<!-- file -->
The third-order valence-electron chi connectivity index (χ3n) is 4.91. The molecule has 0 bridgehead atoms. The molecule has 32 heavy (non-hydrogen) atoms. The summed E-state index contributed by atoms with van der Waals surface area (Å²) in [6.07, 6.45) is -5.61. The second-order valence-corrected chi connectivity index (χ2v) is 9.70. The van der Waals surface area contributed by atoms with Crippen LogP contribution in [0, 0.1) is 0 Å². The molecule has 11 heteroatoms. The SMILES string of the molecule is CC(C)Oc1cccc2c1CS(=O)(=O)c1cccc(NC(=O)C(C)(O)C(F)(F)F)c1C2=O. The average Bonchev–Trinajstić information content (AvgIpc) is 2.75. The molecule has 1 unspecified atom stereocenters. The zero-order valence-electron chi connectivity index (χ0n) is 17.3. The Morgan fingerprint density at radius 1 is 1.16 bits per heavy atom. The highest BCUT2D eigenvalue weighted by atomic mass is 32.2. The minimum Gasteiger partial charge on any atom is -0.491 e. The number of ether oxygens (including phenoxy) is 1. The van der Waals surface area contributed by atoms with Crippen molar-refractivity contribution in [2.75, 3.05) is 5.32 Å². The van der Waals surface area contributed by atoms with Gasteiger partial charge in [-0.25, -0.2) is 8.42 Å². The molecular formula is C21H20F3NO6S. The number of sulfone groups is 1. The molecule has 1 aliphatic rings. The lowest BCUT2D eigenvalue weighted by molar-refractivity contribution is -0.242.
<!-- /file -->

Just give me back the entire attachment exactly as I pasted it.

The third-order valence-electron chi connectivity index (χ3n) is 4.91. The molecule has 0 bridgehead atoms. The molecule has 32 heavy (non-hydrogen) atoms. The summed E-state index contributed by atoms with van der Waals surface area (Å²) in [6.07, 6.45) is -5.61. The second-order valence-corrected chi connectivity index (χ2v) is 9.70. The van der Waals surface area contributed by atoms with Crippen LogP contribution in [0, 0.1) is 0 Å². The molecule has 11 heteroatoms. The SMILES string of the molecule is CC(C)Oc1cccc2c1CS(=O)(=O)c1cccc(NC(=O)C(C)(O)C(F)(F)F)c1C2=O. The average Bonchev–Trinajstić information content (AvgIpc) is 2.75. The molecule has 1 unspecified atom stereocenters. The zero-order valence-electron chi connectivity index (χ0n) is 17.3. The Morgan fingerprint density at radius 1 is 1.16 bits per heavy atom. The highest BCUT2D eigenvalue weighted by atomic mass is 32.2. The minimum Gasteiger partial charge on any atom is -0.491 e. The number of ether oxygens (including phenoxy) is 1. The van der Waals surface area contributed by atoms with Crippen molar-refractivity contribution in [2.75, 3.05) is 5.32 Å². The van der Waals surface area contributed by atoms with Gasteiger partial charge in [-0.25, -0.2) is 8.42 Å². The molecular formula is C21H20F3NO6S. The number of sulfone groups is 1. The molecule has 1 aliphatic rings. The lowest BCUT2D eigenvalue weighted by molar-refractivity contribution is -0.242.